Blogging is slowly taking a hit as Google favors big business in the search realm.
Facebook is taking a hit as they look to monetize their existence beyond the billions they make now.
Twitter is starting to jam ads in and around your profiles and shoving sponsored ads down user’s throats.
Honestly, if you love a service you’ve been using, and you’re not paying for it, this is the inevitable path any organization must take if they want to stay afloat. And the inevitable price users should pay.
Ads are one thing. Free services off your work is another thing altogether. But when you encounter a service that’s looking to sell your content, your original work, your photos, and not reimburse you for it, then suddenly there’s something very wrong with that business model.
And so is the case, as CNET and other new outlets are reporting, that Instagram is starting to ponder doing.
Per the headline,
Instagram says it now has the right to sell your photos
Now Facebook has been revamping their usage regulations and in those regs are some interesting statements. Depending on what you read and what impacts you, they can reserve the right to start charging for certain aspects of their service. But that’s not an uncommon catch phrase in service agreements.
And for god’s sake folks, stop putting those disclaimers in your feeds. They’re not binding in any way, compared to the usage agreement you’ve signed, or concurred with by clicking some “agree” button way back when you signed up for Facebook.
Why am I talking Facebook? Because they bought Instagram and are behind the company now.
The issues cross various aspects of personal and professional worlds.
The new wording in the user agreement indicates that “Facebook claims the perpetual right to license all public Instagram photos to companies or any other organization, including for advertising purposes, which would effectively transform the Web site into the world’s largest stock photo agency.”
So if you took the most beautiful image ever of your time at a resort or vacation spot, that place could pay Instagram for it (and rights usage fees can be pretty HUGE) and you would never see one red cent or might not even know about it.
And don’t forget, this permission could involve anything you put up there, including pics of your family, aka, your dog, your kids, your spouse.
Yea… I’m not having a warm fuzzy about this. I’ve taken hundreds of images of NASCAR events and I’ll be damned if someone runs off with them. That’s for sure!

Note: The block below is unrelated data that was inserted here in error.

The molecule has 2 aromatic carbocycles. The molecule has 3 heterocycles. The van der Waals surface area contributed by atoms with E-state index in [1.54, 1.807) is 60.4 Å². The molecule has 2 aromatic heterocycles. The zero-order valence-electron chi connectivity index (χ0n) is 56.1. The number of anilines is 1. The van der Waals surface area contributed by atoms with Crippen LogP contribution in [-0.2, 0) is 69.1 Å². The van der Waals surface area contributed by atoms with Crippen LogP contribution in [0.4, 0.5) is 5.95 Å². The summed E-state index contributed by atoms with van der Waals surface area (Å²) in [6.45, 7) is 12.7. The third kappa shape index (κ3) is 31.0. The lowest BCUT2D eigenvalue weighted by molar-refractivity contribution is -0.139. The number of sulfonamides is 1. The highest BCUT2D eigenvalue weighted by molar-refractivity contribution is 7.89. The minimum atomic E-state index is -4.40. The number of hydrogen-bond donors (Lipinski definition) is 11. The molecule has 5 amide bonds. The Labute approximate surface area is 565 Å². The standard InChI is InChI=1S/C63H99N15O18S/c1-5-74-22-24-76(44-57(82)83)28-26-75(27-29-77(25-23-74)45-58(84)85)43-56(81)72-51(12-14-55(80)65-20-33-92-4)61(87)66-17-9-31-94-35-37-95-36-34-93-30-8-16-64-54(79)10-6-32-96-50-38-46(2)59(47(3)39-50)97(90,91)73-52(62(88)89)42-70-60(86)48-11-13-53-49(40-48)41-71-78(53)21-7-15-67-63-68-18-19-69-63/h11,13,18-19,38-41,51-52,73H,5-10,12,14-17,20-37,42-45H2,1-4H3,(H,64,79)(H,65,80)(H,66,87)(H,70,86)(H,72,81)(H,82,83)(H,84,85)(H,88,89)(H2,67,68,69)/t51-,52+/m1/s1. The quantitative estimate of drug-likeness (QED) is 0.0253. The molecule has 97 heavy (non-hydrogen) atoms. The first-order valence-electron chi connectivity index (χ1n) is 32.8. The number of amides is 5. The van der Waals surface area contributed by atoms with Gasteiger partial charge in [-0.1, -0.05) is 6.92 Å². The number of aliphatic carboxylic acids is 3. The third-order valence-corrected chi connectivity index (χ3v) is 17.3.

I’m seriously surprised that they’ve chosen to attempt this route. I know millions don’t always care about some aspects of the services they use. It’s a sort of mentality. Have you ever read the usage rights on your software you use on your computer? It’s an eye opener actually.
But this seems tantamount of shooting one’s self in the foot.
But then again, this may not matter. (Huge conjecture follows) If Facebook has bought Instagram, that would explain how the formats of images saved from FB have changed. If you save a pic from your own profile or other location to your computer, they used to be jpg, but now they’re png files.
I have to wonder it that’s related to the purchase.
And if they are using Instagram in the background of Facebook, this COULD mean these new rules and rights are coming to a Facebook page near you!
For the moment, it’s being said that no one is saying that is what they’ll do, but the language in the service agreements sets things up for down the road, if they ever choose to do so.
And if they did, you’d be screwed, because at some point, users would all get very comfortable with the service, forget about this issue, and move forward. Kind of like Michael Vick using dogs for fights, then getting forgiven and getting back on teams and building a new fan base. But when the other shoe drops, in the case of Instagram, well, oops.
Is there anything any user can do?
Sure, but it’s all a pain in the ass. You can watermark everything you upload. You can stop using the service and use a different service. (But any other service has to have its agreement service looked over too.) You can start your own blog and post only to there and let friends and family know, and more.
I’m sure there are many different options, but users get comfy and won’t stray far if a service has become part of their lifestyle with their habits, social networks, smartphones, and more. So in the end, I suspect, they think they’ve got the consumer.
Well, except for the aspect that CNET, ABC News and others have picked up in this quiet little update to the agreement language. That sort of puts a crimp in any ulterior motives.
Anyway, that’s my two cents on the issue. I had to vent. Now I feel slightly better…